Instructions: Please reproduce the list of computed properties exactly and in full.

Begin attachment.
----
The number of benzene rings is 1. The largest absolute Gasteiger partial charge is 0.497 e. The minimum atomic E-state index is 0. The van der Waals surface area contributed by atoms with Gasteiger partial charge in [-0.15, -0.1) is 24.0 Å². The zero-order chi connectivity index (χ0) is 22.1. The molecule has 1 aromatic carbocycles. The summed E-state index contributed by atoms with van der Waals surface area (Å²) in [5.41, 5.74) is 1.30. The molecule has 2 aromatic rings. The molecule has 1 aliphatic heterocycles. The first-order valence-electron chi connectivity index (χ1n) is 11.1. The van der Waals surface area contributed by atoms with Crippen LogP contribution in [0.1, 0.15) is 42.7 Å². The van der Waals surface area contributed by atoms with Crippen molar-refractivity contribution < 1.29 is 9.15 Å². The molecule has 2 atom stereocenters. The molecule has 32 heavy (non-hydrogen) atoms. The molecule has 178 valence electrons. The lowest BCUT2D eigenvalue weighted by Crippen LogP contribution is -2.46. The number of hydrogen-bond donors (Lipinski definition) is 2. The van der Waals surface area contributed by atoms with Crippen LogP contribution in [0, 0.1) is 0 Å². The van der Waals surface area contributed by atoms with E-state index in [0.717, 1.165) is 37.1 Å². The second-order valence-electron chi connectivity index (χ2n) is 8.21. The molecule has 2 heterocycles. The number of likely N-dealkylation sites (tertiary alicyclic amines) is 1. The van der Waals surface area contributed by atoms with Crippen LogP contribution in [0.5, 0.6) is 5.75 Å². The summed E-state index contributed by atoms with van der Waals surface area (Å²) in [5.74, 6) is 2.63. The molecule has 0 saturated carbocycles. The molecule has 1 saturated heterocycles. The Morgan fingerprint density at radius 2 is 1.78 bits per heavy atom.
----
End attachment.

The number of benzene rings is 1. The largest absolute Gasteiger partial charge is 0.497 e. The minimum atomic E-state index is 0. The van der Waals surface area contributed by atoms with Gasteiger partial charge in [-0.15, -0.1) is 24.0 Å². The zero-order chi connectivity index (χ0) is 22.1. The molecule has 1 aromatic carbocycles. The summed E-state index contributed by atoms with van der Waals surface area (Å²) in [5.41, 5.74) is 1.30. The molecule has 2 aromatic rings. The molecule has 1 aliphatic heterocycles. The first-order valence-electron chi connectivity index (χ1n) is 11.1. The van der Waals surface area contributed by atoms with Crippen LogP contribution in [0.1, 0.15) is 42.7 Å². The van der Waals surface area contributed by atoms with Crippen molar-refractivity contribution < 1.29 is 9.15 Å². The molecule has 2 atom stereocenters. The molecule has 32 heavy (non-hydrogen) atoms. The molecule has 178 valence electrons. The lowest BCUT2D eigenvalue weighted by Crippen LogP contribution is -2.46. The number of hydrogen-bond donors (Lipinski definition) is 2. The van der Waals surface area contributed by atoms with Crippen LogP contribution in [0, 0.1) is 0 Å². The van der Waals surface area contributed by atoms with E-state index in [0.717, 1.165) is 37.1 Å². The second-order valence-electron chi connectivity index (χ2n) is 8.21. The molecule has 2 heterocycles. The number of likely N-dealkylation sites (tertiary alicyclic amines) is 1. The van der Waals surface area contributed by atoms with Crippen LogP contribution in [0.5, 0.6) is 5.75 Å². The summed E-state index contributed by atoms with van der Waals surface area (Å²) in [5.74, 6) is 2.63. The molecule has 0 saturated carbocycles. The molecule has 1 saturated heterocycles. The Morgan fingerprint density at radius 2 is 1.78 bits per heavy atom.